Friday, 9 December 2016

Review: The Grand Sophy by Georgette Heyer

Title: The Grand Sophy
Author: Georgette Heyer
Publisher:  Arrow
Pages: 336
Genres: Regency Romance

When the redoubtable Sir Horace Stanton-Lacy is ordered to South America on Diplomatic Business he parks his only daughter Sophy with his sister's family, the Ombersleys, in Berkeley Square.

Upon her arrival, Sophy is bemused to see her cousins are in a sad tangle. The heartless and tyrannical Charles is betrothed to a pedantic bluestocking almost as tiresome as himself; Cecilia is besotted with a beautiful but quite feather-brained poet; and Hubert has fallen foul of a money-lender.

It looks like the Grand Sophy has arrived just in time to sort them out, but she hasn't reckoned with Charles, the Ombersleys' heir, who has only one thought - to marry her off and rid the family of her meddlesome ways.
This was my first Georgette Heyer novel and it was as entertaining and delightful as expected. Focusing on the often ridiculous situations the upper classes get into, what results is a story full of biting wit that would rival a Jane Austen novel.

The main character of this book is Sophy, a niece of Mrs. Ombersley's brother who comes to stay at Ombersley house while her father is abroad. Sophy is a force to be reckoned with though, as her strong personality compels her to meddle in her cousins' affairs and display some shocking behaviour that is frowned upon in the English upper class society of the time. I really liked Sophy, she was no nonsense, funny and spoke her mind. Her arguments with her cousin, Charles were some of the funniest especially when it was about comparing his betrothed's face to a horse. I cannot deny that Georgette Heyer is writing primarily to entertain as I was thoroughly entertained throughout. However....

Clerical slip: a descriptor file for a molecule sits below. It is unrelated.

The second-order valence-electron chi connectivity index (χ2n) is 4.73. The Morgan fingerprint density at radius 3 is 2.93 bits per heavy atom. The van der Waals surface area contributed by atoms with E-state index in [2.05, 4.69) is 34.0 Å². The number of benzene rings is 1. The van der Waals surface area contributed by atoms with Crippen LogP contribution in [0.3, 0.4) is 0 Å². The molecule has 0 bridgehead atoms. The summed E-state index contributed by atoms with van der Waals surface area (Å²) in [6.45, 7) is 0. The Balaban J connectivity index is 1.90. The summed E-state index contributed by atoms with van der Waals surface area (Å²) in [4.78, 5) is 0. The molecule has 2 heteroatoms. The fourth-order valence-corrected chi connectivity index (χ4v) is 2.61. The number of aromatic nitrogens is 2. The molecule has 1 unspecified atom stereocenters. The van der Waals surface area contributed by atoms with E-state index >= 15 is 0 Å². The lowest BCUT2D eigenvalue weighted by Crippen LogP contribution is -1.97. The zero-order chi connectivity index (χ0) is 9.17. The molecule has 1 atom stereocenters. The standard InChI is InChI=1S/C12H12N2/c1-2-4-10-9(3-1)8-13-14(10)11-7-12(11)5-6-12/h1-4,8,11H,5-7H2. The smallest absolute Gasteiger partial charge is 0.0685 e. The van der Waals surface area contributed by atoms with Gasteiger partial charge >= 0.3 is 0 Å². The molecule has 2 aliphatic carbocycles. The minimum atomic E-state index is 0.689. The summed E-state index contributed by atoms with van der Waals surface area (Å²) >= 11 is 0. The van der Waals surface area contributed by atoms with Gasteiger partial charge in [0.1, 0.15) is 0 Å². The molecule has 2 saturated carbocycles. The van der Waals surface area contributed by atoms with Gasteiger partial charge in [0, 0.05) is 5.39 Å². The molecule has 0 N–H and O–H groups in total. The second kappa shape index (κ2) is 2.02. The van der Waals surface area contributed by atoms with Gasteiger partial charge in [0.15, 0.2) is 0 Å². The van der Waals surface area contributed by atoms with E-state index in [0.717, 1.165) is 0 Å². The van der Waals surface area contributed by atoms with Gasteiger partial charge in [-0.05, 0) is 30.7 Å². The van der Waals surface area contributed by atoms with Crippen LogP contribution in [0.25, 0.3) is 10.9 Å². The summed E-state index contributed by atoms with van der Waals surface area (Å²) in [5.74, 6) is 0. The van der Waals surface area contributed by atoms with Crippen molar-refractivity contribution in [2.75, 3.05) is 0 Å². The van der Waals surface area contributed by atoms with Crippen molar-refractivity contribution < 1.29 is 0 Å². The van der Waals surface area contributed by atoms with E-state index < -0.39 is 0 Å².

Then came the scene that featured a Jewish moneylender. A man who was so thoroughly caricatured as the nastiest anti-semitic stereotype that I have ever read in a book. The descriptions of this man was so over the top that he seemed more like an evil fantastical creature rather than a human being. I am not sure whether anti-semitism was that severe in the early 19th century but I feel like that scene perfectly demonstrates Georgette's own feelings towards Jews at time of writing which was around 1950. It left me feeling quite uneasy as a modern reader being confronted with such a blatantly nasty side of the author.

It is because of that highly problematic scene that I feel I can't rate this book higher but, I did find the ending a little disappointing too as Sophy seems to undergo a confusing personality change and becomes meek and submissive. Nonetheless, I think The Grand Sophy is a great story but I would skip if you find reading anti-semitism greatly upsets you.

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